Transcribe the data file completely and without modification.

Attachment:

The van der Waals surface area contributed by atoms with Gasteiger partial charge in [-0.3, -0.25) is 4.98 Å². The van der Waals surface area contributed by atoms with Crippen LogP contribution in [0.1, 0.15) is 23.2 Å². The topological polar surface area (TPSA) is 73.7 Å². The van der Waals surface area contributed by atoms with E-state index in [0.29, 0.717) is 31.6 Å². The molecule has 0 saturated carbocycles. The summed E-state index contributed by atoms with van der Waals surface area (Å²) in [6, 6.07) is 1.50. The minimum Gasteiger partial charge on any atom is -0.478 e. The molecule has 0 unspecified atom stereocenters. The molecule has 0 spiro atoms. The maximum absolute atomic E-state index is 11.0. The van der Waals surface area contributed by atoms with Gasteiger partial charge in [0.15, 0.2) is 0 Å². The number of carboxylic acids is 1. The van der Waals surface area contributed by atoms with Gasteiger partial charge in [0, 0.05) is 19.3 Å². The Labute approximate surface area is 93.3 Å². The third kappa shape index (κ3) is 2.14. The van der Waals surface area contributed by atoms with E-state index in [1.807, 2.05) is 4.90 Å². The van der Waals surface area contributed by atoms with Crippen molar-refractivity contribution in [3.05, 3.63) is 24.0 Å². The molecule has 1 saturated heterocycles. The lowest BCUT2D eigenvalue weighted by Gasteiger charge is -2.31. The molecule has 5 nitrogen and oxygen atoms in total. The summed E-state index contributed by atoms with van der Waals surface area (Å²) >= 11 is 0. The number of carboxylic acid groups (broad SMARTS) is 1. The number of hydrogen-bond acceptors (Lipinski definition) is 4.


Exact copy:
The van der Waals surface area contributed by atoms with Gasteiger partial charge in [-0.3, -0.25) is 4.98 Å². The van der Waals surface area contributed by atoms with Crippen LogP contribution in [0.1, 0.15) is 23.2 Å². The topological polar surface area (TPSA) is 73.7 Å². The van der Waals surface area contributed by atoms with E-state index in [0.29, 0.717) is 31.6 Å². The molecule has 0 saturated carbocycles. The summed E-state index contributed by atoms with van der Waals surface area (Å²) in [6, 6.07) is 1.50. The minimum Gasteiger partial charge on any atom is -0.478 e. The molecule has 0 unspecified atom stereocenters. The molecule has 0 spiro atoms. The maximum absolute atomic E-state index is 11.0. The van der Waals surface area contributed by atoms with Gasteiger partial charge in [0.15, 0.2) is 0 Å². The number of carboxylic acids is 1. The van der Waals surface area contributed by atoms with Gasteiger partial charge in [0, 0.05) is 19.3 Å². The Labute approximate surface area is 93.3 Å². The third kappa shape index (κ3) is 2.14. The van der Waals surface area contributed by atoms with E-state index in [1.807, 2.05) is 4.90 Å². The van der Waals surface area contributed by atoms with Crippen molar-refractivity contribution in [3.05, 3.63) is 24.0 Å². The molecule has 1 saturated heterocycles. The lowest BCUT2D eigenvalue weighted by Gasteiger charge is -2.31. The molecule has 5 nitrogen and oxygen atoms in total. The summed E-state index contributed by atoms with van der Waals surface area (Å²) >= 11 is 0. The number of carboxylic acid groups (broad SMARTS) is 1. The number of hydrogen-bond acceptors (Lipinski definition) is 4.